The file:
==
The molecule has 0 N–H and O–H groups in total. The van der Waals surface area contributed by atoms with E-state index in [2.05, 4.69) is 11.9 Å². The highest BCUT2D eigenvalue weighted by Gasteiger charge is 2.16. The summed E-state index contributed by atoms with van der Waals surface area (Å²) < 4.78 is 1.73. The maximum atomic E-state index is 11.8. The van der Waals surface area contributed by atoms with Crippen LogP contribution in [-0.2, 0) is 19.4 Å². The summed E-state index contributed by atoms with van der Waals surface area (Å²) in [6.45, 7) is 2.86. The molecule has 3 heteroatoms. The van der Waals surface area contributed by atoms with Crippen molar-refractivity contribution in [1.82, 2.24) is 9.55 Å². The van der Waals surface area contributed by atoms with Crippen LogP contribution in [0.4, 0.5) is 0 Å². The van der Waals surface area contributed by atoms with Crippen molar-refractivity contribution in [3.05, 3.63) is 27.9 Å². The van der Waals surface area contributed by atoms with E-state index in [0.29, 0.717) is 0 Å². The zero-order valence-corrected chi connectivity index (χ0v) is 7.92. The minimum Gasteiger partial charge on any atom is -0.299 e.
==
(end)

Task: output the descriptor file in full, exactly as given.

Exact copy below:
The molecule has 0 N–H and O–H groups in total. The van der Waals surface area contributed by atoms with E-state index in [2.05, 4.69) is 11.9 Å². The highest BCUT2D eigenvalue weighted by Gasteiger charge is 2.16. The summed E-state index contributed by atoms with van der Waals surface area (Å²) < 4.78 is 1.73. The maximum atomic E-state index is 11.8. The van der Waals surface area contributed by atoms with Crippen LogP contribution in [-0.2, 0) is 19.4 Å². The summed E-state index contributed by atoms with van der Waals surface area (Å²) in [6.45, 7) is 2.86. The molecule has 3 heteroatoms. The van der Waals surface area contributed by atoms with Crippen molar-refractivity contribution in [1.82, 2.24) is 9.55 Å². The van der Waals surface area contributed by atoms with Crippen LogP contribution in [0.4, 0.5) is 0 Å². The van der Waals surface area contributed by atoms with Crippen molar-refractivity contribution in [3.05, 3.63) is 27.9 Å². The van der Waals surface area contributed by atoms with E-state index in [0.29, 0.717) is 0 Å². The zero-order valence-corrected chi connectivity index (χ0v) is 7.92. The minimum Gasteiger partial charge on any atom is -0.299 e.